There is new hope for supporters of the campaign to buy a unique selection of Alan Turing's papers after they failed to reach their guide price at auction.
Supporters of Bletchley Park, where Turing worked during the Second World War breaking codes for the Allies, set up a fund to buy the papers after the son of a close friend of Turing's put them up for auction. The Bletchley Park Trust which runs the site, told V3.co.uk there was no way that it could afford the cost, which was estimated as between £300,000 and £500,000.
The fund had raised around £20,000 in the week before the auction was announced and Google kicked in $100,000 (£62,700) at the last minute after a request from a Bletchley Park supporter.
"Sue Black, a computer scientist at University College London and a key campaigner for Bletchley Park, asked Google for our support in purchasing the papers for Bletchley Park, which we agree is clearly the right place to house them," said Simon Meacher, developer advocate at Google.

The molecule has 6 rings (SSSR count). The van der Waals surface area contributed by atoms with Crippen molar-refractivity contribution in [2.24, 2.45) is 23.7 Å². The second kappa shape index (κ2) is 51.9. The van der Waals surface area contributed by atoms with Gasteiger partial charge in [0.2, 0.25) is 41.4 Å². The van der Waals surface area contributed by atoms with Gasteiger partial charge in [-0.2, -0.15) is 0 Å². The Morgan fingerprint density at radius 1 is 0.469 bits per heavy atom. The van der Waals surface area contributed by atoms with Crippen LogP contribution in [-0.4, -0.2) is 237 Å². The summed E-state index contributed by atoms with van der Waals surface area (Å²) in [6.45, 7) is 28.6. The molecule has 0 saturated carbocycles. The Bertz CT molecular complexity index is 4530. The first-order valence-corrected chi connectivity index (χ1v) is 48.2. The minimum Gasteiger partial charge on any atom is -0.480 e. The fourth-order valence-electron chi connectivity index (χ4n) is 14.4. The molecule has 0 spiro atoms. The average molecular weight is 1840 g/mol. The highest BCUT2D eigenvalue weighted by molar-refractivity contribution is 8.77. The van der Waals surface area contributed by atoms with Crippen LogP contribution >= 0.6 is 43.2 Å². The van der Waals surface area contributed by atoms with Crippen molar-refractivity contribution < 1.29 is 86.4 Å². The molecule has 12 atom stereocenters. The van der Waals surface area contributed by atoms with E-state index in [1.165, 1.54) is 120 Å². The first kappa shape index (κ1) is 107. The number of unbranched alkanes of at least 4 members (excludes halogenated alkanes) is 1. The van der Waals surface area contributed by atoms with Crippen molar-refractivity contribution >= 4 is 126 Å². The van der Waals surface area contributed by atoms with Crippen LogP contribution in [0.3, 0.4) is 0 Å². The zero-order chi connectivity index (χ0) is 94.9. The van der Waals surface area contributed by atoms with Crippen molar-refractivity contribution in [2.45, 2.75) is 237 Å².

"We are backing the bid with a contribution of $100,000 towards a successful purchase."
However, although Christie's reported strong early interest in the auction, bids for the papers only rose to £240,000, which is below the guide price set by the seller and the lot was withdrawn. It is hoped that this will give supporters more time to raise funds to buy the papers.
Other items of technology history that were successfully auctioned off include a mint condition Apple-1, one of only 200 in existence, which sold for £133,250 to an unnamed buyer.
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